The best inference you can draw from this output is - order matters. The chocolate function uses the initial value of var and not the modified value.

This is because the function cake that modifies the value of var is called after the function chocolate. If we call the cake function first, the chocolate function will also use the updated value of var.

var = 'A'

def chocolate():
    print("From chocolate:", var)

def cake():
    global var
    var = var*2
    print("From cake:", var)

cake()
chocolate()
print("From main:", var)

Output:

From cake: AA
From chocolate: AA
From main: AA

This brings us to some rules that you must follow while using Python’s global keyword.

  • By default, a variable inside a function is local, and a variable outside a function is global. Don’t use this keyword for variables outside a function.
  • Using the global keyword outside a function in Python does not impact the code in any way.
  • The main use of the global keyword is to do assignments or changes in Python. Thus, we do not need it for simply accessing or printing the variable.

the Multiple Functions and a Global Variable

Here, we have a global variable s with the value 1. See how the function college uses the global keyword to modify the value of s.

s = 1

def college():
    global s
    s = s + 5
    print("College students: ", s)
    return s

def school():
    s = college()
    s = s + 10
    print("School students: ", s)
    return s

college()
school()
print("Global students: ",s)

Output:

College students:  6
College students:  11
School students:  21
Global students: 11

First, we call the function college. This function modifies the global variable s and changes it to 6.

We get the output as 6 from the first print statement. Then, we call the function school.

We again call the function school inside the function college. This time, the function college also modifies the value of variable s.

It takes the previous value of 6 and then updates it to 11. So, the final value of the global variable now becomes 11.

Then, the function school modifies it, but this will not be updated in the global variable. It uses the updated value of s and prints the value after adding 10.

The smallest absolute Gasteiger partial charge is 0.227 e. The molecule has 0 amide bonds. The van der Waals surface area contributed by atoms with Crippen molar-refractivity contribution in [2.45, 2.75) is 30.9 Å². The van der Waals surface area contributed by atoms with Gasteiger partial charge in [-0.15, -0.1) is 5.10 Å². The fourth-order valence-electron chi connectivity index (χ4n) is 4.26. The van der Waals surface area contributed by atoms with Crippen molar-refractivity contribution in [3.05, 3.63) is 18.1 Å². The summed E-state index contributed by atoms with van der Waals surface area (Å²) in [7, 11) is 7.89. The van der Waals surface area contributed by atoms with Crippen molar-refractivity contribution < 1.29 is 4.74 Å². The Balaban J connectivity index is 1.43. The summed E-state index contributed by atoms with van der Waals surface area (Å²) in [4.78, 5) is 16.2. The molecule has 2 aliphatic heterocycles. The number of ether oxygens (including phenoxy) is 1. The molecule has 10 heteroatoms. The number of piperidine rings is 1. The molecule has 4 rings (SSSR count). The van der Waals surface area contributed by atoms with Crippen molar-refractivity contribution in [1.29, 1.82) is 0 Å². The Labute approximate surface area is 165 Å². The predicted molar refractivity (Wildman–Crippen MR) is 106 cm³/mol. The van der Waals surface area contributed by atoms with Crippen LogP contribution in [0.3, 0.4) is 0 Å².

It does not use the global keyword. Hence, the output 21. Now you can see why the output of the last statement is 11.

This is nothing but the updated value of the global variable s.

a Function That Has a Variable With the Same Name as a Global Variable

There is a possibility that we have a function that has a variable declared inside it with the same name as a global variable.

An inevitable question that arises here is - which variable will the function use? Local or Global? Let us see.

#the global variable
a = 5

#function
def music():

    #variable inside function with same name as global variable
    a = 10
    print("Music:", a)

music()
print(a)

Output:

Music: 10
5

There is a global variable a in this code, whose value is 5. The function music also has a variable named a.

The value of this variable is 10. When we access the value of the variable a inside the function, we get the value of the variable local to this function, which is 10.

When we access the value of a from outside this function, we get the output as 5.

This implies that if the local variable is present with the same name as the global variable in a specific scope, it has more priority than the global variable.

Conclusion

This tutorial taught the basics of global variables in Python. We saw how they are different from local variables and how we create them in Python.